Consumer medicine information


Tramadol hydrochloride

Consumer Medicine Information

What is in this leaflet

This leaflet answers some common questions about TRAMADOL ACT. It does not contain all the available information. It does not take the place of talking to your doctor or pharmacist.

All medicines have risks and benefits. Your doctor has weighed the risks of you taking TRAMADOL ACT against the benefits this medicine is expected to have for you.

If you have any concerns about taking this medicine, ask your doctor or pharmacist.

Keep this leaflet. You may need to read it again.

What TRAMADOL ACT is used for

TRAMADOL ACT is used to relieve moderate to severe pain and belongs to a group of medicines called analgesics (pain relievers).

Your doctor may have prescribed TRAMADOL ACT for another reason. Ask your doctor why TRAMADOL ACT has been prescribed for you.

This medicine is available only with a doctor’s prescription.

TRAMADOL ACT is not normally addictive although some cases have been reported.

Before you are given TRAMADOL ACT

When you must not use it

TRAMADOL ACT should not be given to you if:

  • you have a known allergy to tramadol or any of the ingredients listed at the end of this leaflet.
    Some of the symptoms of an allergic reaction may include skin rash, itching, difficulty breathing and swelling of the face (including lips, tongue, throat etc).
  • you are taking medicine for depression containing a “monoamine oxidase inhibitor” (such as Nardil, Parnate), or have taken one within the past two weeks.

TRAMADOL ACT should not be given to you after the expiry date printed on the pack. If the expiry date has passed, it may not work as well.

TRAMADOL ACT should not be used if the packaging is torn or shows signs of tampering.

Do not give TRAMADOL ACT to children. There is no experience with the use of TRAMADOL ACT in children.

If you are not sure whether you should be given TRAMADOL ACT, talk to your doctor.

Before you are given it

You must tell your doctor if:

  1. you have a known allergy to tramadol or any of the ingredients listed at the end of this leaflet.
  2. you are known to be sensitive to opioids.
  3. you drink alcohol every day.
  4. you have or ever had any other health problems, including:
    – any lung or breathing problems
    – any diseases of the kidney, liver or pancreas
    – severe stomach problems
    – a serious head injury
    – any fits or convulsions/epilepsy.
  5. you have or have had any problems with drug or alcohol dependence.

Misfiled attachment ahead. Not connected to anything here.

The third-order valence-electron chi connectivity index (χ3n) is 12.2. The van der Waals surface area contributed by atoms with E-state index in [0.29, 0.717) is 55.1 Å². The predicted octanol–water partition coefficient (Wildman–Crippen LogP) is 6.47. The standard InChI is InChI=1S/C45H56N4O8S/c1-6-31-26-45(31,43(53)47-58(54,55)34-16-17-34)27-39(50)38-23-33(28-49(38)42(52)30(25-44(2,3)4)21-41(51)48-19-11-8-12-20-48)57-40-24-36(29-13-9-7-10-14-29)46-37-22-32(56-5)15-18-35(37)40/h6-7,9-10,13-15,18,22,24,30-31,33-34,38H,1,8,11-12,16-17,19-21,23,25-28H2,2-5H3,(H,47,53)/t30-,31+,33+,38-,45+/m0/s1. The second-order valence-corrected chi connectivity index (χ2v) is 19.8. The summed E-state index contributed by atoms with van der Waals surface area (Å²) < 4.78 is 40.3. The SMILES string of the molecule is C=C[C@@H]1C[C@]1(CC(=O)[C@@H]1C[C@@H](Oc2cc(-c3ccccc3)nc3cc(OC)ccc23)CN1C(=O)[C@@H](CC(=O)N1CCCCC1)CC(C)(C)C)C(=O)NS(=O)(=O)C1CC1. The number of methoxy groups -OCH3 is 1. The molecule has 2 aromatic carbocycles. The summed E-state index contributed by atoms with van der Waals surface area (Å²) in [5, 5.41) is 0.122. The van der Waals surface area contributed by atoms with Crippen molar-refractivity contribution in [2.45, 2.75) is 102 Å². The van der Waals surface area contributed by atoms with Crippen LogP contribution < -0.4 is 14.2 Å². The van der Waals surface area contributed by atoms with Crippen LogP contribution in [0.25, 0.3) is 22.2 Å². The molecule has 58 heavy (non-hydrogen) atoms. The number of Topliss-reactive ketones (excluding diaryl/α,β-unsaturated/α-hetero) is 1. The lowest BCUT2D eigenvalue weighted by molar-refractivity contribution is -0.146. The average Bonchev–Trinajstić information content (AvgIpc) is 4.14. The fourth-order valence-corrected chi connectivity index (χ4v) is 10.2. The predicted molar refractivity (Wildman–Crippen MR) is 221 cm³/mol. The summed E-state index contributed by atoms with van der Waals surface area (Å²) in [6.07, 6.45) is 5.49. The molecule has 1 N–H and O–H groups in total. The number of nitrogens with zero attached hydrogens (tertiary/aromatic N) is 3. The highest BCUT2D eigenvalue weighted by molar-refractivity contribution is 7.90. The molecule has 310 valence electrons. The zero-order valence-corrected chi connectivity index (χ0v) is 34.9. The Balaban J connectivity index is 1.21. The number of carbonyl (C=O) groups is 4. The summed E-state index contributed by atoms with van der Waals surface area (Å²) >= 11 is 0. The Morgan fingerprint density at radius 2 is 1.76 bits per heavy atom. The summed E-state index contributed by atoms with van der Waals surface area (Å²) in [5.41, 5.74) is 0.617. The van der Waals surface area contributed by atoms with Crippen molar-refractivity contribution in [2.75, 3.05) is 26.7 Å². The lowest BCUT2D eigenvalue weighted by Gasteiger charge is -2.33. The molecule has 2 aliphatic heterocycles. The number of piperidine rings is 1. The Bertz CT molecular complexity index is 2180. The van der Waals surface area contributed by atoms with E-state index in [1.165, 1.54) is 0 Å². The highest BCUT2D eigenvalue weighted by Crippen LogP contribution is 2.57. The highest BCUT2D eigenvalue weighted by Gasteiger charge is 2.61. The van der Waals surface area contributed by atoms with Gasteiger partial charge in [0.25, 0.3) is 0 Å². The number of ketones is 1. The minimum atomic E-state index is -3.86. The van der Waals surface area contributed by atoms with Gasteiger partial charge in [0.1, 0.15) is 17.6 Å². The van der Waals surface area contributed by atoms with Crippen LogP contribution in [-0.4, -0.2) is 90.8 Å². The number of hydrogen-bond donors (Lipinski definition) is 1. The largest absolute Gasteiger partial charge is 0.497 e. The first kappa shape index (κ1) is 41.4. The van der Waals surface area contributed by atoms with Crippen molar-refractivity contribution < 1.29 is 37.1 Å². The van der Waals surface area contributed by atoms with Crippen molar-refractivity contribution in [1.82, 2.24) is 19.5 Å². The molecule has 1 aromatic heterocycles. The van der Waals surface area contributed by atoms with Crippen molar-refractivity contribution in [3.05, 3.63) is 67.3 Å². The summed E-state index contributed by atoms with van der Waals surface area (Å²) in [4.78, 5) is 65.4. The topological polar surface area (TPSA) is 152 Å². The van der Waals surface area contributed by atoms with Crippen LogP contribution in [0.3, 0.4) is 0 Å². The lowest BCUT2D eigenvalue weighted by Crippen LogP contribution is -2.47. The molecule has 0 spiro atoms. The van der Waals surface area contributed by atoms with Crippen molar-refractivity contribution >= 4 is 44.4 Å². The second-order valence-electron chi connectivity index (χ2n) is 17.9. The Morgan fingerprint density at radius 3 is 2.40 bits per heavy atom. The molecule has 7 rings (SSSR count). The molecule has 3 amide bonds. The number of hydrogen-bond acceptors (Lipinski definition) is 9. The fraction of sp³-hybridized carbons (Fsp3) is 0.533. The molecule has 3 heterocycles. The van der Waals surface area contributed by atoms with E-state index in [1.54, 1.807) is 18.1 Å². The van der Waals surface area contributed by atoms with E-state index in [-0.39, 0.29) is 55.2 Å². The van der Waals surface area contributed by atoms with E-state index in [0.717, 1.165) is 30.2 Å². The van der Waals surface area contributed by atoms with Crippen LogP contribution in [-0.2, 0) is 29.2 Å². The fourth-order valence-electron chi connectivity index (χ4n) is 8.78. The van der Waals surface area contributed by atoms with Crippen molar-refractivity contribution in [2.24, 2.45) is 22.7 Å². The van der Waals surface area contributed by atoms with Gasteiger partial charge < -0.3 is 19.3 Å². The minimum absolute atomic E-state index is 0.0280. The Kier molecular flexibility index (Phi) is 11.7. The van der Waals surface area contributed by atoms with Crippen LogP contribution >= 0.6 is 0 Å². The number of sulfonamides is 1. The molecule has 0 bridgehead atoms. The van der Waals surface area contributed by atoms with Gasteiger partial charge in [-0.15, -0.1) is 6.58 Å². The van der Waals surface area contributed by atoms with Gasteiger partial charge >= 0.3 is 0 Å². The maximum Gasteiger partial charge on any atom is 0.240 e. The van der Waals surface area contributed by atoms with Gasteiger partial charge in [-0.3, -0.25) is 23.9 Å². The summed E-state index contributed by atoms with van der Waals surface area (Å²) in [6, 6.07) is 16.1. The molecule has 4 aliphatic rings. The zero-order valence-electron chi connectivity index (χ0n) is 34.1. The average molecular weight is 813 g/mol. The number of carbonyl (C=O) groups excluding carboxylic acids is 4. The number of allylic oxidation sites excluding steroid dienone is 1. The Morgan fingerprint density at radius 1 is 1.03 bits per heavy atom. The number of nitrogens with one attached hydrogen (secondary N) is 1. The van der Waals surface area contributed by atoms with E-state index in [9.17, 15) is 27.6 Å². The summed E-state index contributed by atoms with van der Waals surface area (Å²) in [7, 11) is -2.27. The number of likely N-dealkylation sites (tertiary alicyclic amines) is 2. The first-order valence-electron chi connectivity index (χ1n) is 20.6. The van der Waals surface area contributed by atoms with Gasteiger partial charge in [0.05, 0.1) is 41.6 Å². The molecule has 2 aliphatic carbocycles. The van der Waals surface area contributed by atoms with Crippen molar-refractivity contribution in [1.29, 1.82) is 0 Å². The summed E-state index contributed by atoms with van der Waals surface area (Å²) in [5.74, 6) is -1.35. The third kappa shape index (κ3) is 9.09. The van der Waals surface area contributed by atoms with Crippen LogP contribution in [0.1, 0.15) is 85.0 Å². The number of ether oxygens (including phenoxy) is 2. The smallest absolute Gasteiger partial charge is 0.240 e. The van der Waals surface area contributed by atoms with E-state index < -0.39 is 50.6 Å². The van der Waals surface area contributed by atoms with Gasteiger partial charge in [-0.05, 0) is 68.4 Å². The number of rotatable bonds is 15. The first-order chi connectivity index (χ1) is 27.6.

6. you are pregnant or intend to become pregnant. TRAMADOL ACT is not recommended for use during pregnancy. Talk to your doctor about the risks and benefits of using TRAMADOL ACT during pregnancy.
  7. you are breast-feeding or plan to breast-feed.
    TRAMADOL ACT is not recommended for use during breast-feeding. Talk to your doctor about the risks and benefits of using TRAMADOL ACT when breast-feeding.

If you have not told your doctor about any of the above, tell them before you are given TRAMADOL ACT.

Taking other medicines

Tell your doctor if you are taking any other medicines, including medicines that you buy without a prescription from your pharmacy, supermarket or health food shop. Some medicines may interfere with TRAMADOL ACT. These include:

  • carbamazepine (e.g. Tegretol)
  • coumarin derivatives (e.g. Warfarin: Some Brand names are Coumadin, or Marevan)
  • medicines for irregular or rapid heart beat
  • medicines for depression, sleeplessness or mental conditions such as selective serotonin reuptake inhibitors (SSRI’s), tricyclic anti-depressants, quinidine, phenothiazines or anti-psychotics
  • some antibiotics.

These medicines may be affected by TRAMADOL ACT, or may affect how well it works. You may need different amounts of your medicine, or you may need to take different medicines. Other interactions not listed above may also occur.

Your doctor or pharmacist has more information on medicines to be careful with or avoid while you are being given TRAMADOL ACT.

How TRAMADOL ACT is given

TRAMADOL ACT injection is given into a vein or muscle.

Your doctor will decide:

  • how you will receive TRAMADOL ACT,
  • what dose and
  • how often

If you have been prescribed TRAMADOL ACT injections, your doctor or nurse will administer them for you. Take them with you when you visit your doctor.

If you are given too much (overdose)

Immediately telephone your doctor or the Poisons Information Centre (tel: 131 126) or go to accident and emergency at your nearest hospital, if you think that you or anyone else may have been given too much TRAMADOL ACT. Do this even if there are no signs of discomfort or poisoning.